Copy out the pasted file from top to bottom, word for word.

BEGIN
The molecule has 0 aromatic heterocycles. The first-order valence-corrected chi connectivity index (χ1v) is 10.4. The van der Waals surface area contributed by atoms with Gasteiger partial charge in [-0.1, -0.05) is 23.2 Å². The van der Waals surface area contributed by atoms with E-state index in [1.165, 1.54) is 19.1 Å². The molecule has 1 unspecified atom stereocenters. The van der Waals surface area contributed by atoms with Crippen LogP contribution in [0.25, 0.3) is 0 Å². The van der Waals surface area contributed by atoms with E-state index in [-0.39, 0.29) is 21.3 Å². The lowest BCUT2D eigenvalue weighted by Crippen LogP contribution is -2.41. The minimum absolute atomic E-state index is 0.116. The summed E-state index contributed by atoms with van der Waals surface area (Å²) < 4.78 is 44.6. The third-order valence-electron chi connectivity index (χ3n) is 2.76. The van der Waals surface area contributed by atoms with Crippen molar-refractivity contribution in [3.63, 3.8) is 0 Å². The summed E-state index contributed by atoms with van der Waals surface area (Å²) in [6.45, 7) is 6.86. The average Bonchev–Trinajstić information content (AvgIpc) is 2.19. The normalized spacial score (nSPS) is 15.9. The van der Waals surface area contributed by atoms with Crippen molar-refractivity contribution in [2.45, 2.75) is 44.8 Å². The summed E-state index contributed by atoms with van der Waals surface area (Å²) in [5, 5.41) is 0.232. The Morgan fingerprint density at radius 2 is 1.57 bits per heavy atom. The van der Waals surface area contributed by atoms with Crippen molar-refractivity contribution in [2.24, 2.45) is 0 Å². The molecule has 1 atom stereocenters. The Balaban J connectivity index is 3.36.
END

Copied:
The molecule has 0 aromatic heterocycles. The first-order valence-corrected chi connectivity index (χ1v) is 10.4. The van der Waals surface area contributed by atoms with Gasteiger partial charge in [-0.1, -0.05) is 23.2 Å². The van der Waals surface area contributed by atoms with E-state index in [1.165, 1.54) is 19.1 Å². The molecule has 1 unspecified atom stereocenters. The van der Waals surface area contributed by atoms with Crippen LogP contribution in [0.25, 0.3) is 0 Å². The van der Waals surface area contributed by atoms with E-state index in [-0.39, 0.29) is 21.3 Å². The lowest BCUT2D eigenvalue weighted by Crippen LogP contribution is -2.41. The minimum absolute atomic E-state index is 0.116. The summed E-state index contributed by atoms with van der Waals surface area (Å²) < 4.78 is 44.6. The third-order valence-electron chi connectivity index (χ3n) is 2.76. The van der Waals surface area contributed by atoms with Crippen molar-refractivity contribution in [3.63, 3.8) is 0 Å². The summed E-state index contributed by atoms with van der Waals surface area (Å²) in [6.45, 7) is 6.86. The average Bonchev–Trinajstić information content (AvgIpc) is 2.19. The normalized spacial score (nSPS) is 15.9. The van der Waals surface area contributed by atoms with Crippen molar-refractivity contribution in [2.45, 2.75) is 44.8 Å². The summed E-state index contributed by atoms with van der Waals surface area (Å²) in [5, 5.41) is 0.232. The Morgan fingerprint density at radius 2 is 1.57 bits per heavy atom. The van der Waals surface area contributed by atoms with Crippen molar-refractivity contribution in [2.24, 2.45) is 0 Å². The molecule has 1 atom stereocenters. The Balaban J connectivity index is 3.36.